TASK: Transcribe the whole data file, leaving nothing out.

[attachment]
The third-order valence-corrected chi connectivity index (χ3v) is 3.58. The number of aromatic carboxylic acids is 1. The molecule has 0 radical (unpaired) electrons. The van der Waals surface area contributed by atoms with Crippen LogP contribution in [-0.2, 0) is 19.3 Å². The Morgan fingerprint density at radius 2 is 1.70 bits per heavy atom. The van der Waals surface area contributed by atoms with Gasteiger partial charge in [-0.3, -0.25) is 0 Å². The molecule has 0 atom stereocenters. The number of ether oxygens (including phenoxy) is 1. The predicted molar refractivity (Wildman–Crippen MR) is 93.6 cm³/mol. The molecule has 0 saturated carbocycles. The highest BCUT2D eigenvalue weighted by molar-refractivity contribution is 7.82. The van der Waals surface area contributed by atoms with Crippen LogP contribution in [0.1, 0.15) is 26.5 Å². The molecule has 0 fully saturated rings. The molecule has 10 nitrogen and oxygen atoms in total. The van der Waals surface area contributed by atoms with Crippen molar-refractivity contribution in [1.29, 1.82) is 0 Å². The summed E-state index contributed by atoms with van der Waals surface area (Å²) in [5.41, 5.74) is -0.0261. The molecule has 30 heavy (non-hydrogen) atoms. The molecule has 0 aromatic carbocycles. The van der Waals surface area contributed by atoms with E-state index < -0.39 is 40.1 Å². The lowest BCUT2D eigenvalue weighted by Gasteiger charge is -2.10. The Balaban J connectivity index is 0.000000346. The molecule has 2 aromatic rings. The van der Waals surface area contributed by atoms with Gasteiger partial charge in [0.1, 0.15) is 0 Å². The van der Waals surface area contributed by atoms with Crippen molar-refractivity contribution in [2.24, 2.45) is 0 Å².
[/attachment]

The third-order valence-corrected chi connectivity index (χ3v) is 3.58. The number of aromatic carboxylic acids is 1. The molecule has 0 radical (unpaired) electrons. The van der Waals surface area contributed by atoms with Crippen LogP contribution in [-0.2, 0) is 19.3 Å². The Morgan fingerprint density at radius 2 is 1.70 bits per heavy atom. The van der Waals surface area contributed by atoms with Gasteiger partial charge in [-0.3, -0.25) is 0 Å². The molecule has 0 atom stereocenters. The number of ether oxygens (including phenoxy) is 1. The predicted molar refractivity (Wildman–Crippen MR) is 93.6 cm³/mol. The molecule has 0 saturated carbocycles. The highest BCUT2D eigenvalue weighted by molar-refractivity contribution is 7.82. The van der Waals surface area contributed by atoms with Crippen LogP contribution in [0.1, 0.15) is 26.5 Å². The molecule has 0 fully saturated rings. The molecule has 10 nitrogen and oxygen atoms in total. The van der Waals surface area contributed by atoms with Crippen molar-refractivity contribution in [1.29, 1.82) is 0 Å². The summed E-state index contributed by atoms with van der Waals surface area (Å²) in [5.41, 5.74) is -0.0261. The molecule has 30 heavy (non-hydrogen) atoms. The molecule has 0 aromatic carbocycles. The van der Waals surface area contributed by atoms with E-state index < -0.39 is 40.1 Å². The lowest BCUT2D eigenvalue weighted by Gasteiger charge is -2.10. The Balaban J connectivity index is 0.000000346. The molecule has 2 aromatic rings. The van der Waals surface area contributed by atoms with Gasteiger partial charge in [0.1, 0.15) is 0 Å². The van der Waals surface area contributed by atoms with Crippen molar-refractivity contribution in [2.24, 2.45) is 0 Å².